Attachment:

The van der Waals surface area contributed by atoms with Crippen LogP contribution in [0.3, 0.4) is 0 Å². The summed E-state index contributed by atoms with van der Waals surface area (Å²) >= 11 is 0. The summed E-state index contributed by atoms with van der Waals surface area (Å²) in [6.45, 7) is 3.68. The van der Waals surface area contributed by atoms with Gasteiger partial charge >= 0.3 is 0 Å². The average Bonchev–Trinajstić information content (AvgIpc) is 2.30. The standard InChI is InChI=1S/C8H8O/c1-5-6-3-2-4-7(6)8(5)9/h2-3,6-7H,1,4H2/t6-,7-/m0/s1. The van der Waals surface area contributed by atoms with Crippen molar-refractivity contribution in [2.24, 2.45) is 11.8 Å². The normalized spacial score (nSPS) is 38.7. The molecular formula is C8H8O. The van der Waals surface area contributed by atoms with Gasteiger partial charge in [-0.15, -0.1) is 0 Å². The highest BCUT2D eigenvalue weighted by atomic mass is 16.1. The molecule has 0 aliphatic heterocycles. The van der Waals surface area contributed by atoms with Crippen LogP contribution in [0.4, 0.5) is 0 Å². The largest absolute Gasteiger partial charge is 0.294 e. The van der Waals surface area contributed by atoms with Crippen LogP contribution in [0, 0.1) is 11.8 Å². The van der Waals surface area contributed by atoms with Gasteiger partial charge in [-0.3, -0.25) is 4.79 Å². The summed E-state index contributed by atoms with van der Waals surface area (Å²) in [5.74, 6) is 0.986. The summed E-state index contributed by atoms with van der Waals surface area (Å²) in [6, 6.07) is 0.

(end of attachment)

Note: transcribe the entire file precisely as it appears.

The van der Waals surface area contributed by atoms with Crippen LogP contribution in [0.3, 0.4) is 0 Å². The summed E-state index contributed by atoms with van der Waals surface area (Å²) >= 11 is 0. The summed E-state index contributed by atoms with van der Waals surface area (Å²) in [6.45, 7) is 3.68. The van der Waals surface area contributed by atoms with Gasteiger partial charge >= 0.3 is 0 Å². The average Bonchev–Trinajstić information content (AvgIpc) is 2.30. The standard InChI is InChI=1S/C8H8O/c1-5-6-3-2-4-7(6)8(5)9/h2-3,6-7H,1,4H2/t6-,7-/m0/s1. The van der Waals surface area contributed by atoms with Crippen molar-refractivity contribution in [2.24, 2.45) is 11.8 Å². The normalized spacial score (nSPS) is 38.7. The molecular formula is C8H8O. The van der Waals surface area contributed by atoms with Gasteiger partial charge in [-0.15, -0.1) is 0 Å². The highest BCUT2D eigenvalue weighted by atomic mass is 16.1. The molecule has 0 aliphatic heterocycles. The van der Waals surface area contributed by atoms with Crippen LogP contribution in [0.4, 0.5) is 0 Å². The largest absolute Gasteiger partial charge is 0.294 e. The van der Waals surface area contributed by atoms with Crippen LogP contribution in [0, 0.1) is 11.8 Å². The van der Waals surface area contributed by atoms with Gasteiger partial charge in [-0.3, -0.25) is 4.79 Å². The summed E-state index contributed by atoms with van der Waals surface area (Å²) in [5.74, 6) is 0.986. The summed E-state index contributed by atoms with van der Waals surface area (Å²) in [6, 6.07) is 0.